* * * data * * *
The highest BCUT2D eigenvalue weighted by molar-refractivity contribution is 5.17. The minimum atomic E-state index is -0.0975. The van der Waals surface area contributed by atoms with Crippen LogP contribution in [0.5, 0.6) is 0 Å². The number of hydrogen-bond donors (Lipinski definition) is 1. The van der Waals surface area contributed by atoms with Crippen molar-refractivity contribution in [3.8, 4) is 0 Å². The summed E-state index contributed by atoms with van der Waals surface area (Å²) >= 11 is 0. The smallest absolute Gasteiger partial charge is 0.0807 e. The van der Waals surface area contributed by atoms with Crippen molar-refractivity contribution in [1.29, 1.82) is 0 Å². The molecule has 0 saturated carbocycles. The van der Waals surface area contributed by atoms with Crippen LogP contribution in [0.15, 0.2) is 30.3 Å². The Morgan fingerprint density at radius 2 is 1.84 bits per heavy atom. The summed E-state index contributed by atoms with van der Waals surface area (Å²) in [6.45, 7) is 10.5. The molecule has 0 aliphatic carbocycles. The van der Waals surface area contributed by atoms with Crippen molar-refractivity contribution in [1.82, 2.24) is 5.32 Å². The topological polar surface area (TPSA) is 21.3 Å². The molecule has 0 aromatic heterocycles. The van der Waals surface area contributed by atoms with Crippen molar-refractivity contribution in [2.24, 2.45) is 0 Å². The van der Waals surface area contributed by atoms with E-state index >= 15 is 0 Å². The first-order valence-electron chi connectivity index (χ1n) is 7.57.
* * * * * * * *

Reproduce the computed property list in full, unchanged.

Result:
The highest BCUT2D eigenvalue weighted by molar-refractivity contribution is 5.17. The minimum atomic E-state index is -0.0975. The van der Waals surface area contributed by atoms with Crippen LogP contribution in [0.5, 0.6) is 0 Å². The number of hydrogen-bond donors (Lipinski definition) is 1. The van der Waals surface area contributed by atoms with Crippen molar-refractivity contribution in [3.8, 4) is 0 Å². The summed E-state index contributed by atoms with van der Waals surface area (Å²) >= 11 is 0. The smallest absolute Gasteiger partial charge is 0.0807 e. The van der Waals surface area contributed by atoms with Crippen molar-refractivity contribution in [1.29, 1.82) is 0 Å². The molecule has 0 saturated carbocycles. The van der Waals surface area contributed by atoms with Crippen LogP contribution in [0.15, 0.2) is 30.3 Å². The Morgan fingerprint density at radius 2 is 1.84 bits per heavy atom. The summed E-state index contributed by atoms with van der Waals surface area (Å²) in [6.45, 7) is 10.5. The molecule has 0 aliphatic carbocycles. The van der Waals surface area contributed by atoms with Crippen molar-refractivity contribution in [1.82, 2.24) is 5.32 Å². The topological polar surface area (TPSA) is 21.3 Å². The molecule has 0 aromatic heterocycles. The van der Waals surface area contributed by atoms with Crippen molar-refractivity contribution in [2.24, 2.45) is 0 Å². The van der Waals surface area contributed by atoms with E-state index >= 15 is 0 Å². The first-order valence-electron chi connectivity index (χ1n) is 7.57.